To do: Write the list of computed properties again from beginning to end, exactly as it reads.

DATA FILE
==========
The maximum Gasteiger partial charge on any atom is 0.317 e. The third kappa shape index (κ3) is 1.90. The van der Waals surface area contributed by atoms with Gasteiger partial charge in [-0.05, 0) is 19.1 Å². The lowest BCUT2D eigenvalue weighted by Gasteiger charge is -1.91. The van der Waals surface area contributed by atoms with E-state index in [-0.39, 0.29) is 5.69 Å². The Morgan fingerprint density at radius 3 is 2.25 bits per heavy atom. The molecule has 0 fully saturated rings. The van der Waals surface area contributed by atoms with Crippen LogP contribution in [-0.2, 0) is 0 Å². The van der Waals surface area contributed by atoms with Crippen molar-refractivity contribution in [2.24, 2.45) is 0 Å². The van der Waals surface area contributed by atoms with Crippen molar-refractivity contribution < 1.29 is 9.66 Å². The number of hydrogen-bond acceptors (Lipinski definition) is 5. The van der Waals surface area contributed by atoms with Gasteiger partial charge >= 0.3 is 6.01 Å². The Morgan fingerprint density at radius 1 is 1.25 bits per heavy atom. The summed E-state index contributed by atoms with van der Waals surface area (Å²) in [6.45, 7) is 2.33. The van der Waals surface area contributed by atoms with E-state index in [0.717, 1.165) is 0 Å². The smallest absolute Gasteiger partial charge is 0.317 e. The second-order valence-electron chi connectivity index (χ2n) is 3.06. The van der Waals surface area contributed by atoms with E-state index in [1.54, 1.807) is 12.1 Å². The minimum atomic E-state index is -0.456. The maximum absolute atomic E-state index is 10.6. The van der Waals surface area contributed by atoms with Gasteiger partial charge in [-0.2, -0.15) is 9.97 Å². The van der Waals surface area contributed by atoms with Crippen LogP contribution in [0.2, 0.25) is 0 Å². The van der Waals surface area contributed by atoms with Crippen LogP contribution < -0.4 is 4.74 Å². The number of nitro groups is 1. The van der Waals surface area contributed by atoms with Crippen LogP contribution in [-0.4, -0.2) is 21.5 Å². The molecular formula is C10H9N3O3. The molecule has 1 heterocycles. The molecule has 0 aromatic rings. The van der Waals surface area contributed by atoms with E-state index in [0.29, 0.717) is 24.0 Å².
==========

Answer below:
The maximum Gasteiger partial charge on any atom is 0.317 e. The third kappa shape index (κ3) is 1.90. The van der Waals surface area contributed by atoms with Gasteiger partial charge in [-0.05, 0) is 19.1 Å². The lowest BCUT2D eigenvalue weighted by Gasteiger charge is -1.91. The van der Waals surface area contributed by atoms with E-state index in [-0.39, 0.29) is 5.69 Å². The Morgan fingerprint density at radius 3 is 2.25 bits per heavy atom. The molecule has 0 fully saturated rings. The van der Waals surface area contributed by atoms with Crippen LogP contribution in [-0.2, 0) is 0 Å². The van der Waals surface area contributed by atoms with Crippen molar-refractivity contribution in [2.24, 2.45) is 0 Å². The van der Waals surface area contributed by atoms with Crippen molar-refractivity contribution < 1.29 is 9.66 Å². The number of hydrogen-bond acceptors (Lipinski definition) is 5. The van der Waals surface area contributed by atoms with Gasteiger partial charge >= 0.3 is 6.01 Å². The Morgan fingerprint density at radius 1 is 1.25 bits per heavy atom. The summed E-state index contributed by atoms with van der Waals surface area (Å²) in [6.45, 7) is 2.33. The van der Waals surface area contributed by atoms with E-state index in [0.717, 1.165) is 0 Å². The smallest absolute Gasteiger partial charge is 0.317 e. The second-order valence-electron chi connectivity index (χ2n) is 3.06. The van der Waals surface area contributed by atoms with E-state index in [1.54, 1.807) is 12.1 Å². The minimum atomic E-state index is -0.456. The maximum absolute atomic E-state index is 10.6. The van der Waals surface area contributed by atoms with Gasteiger partial charge in [-0.2, -0.15) is 9.97 Å². The van der Waals surface area contributed by atoms with Crippen LogP contribution in [0.2, 0.25) is 0 Å². The van der Waals surface area contributed by atoms with Crippen LogP contribution < -0.4 is 4.74 Å². The number of nitro groups is 1. The van der Waals surface area contributed by atoms with Crippen LogP contribution in [-0.4, -0.2) is 21.5 Å². The molecular formula is C10H9N3O3. The molecule has 1 heterocycles. The molecule has 0 aromatic rings. The van der Waals surface area contributed by atoms with E-state index in [0.29, 0.717) is 24.0 Å².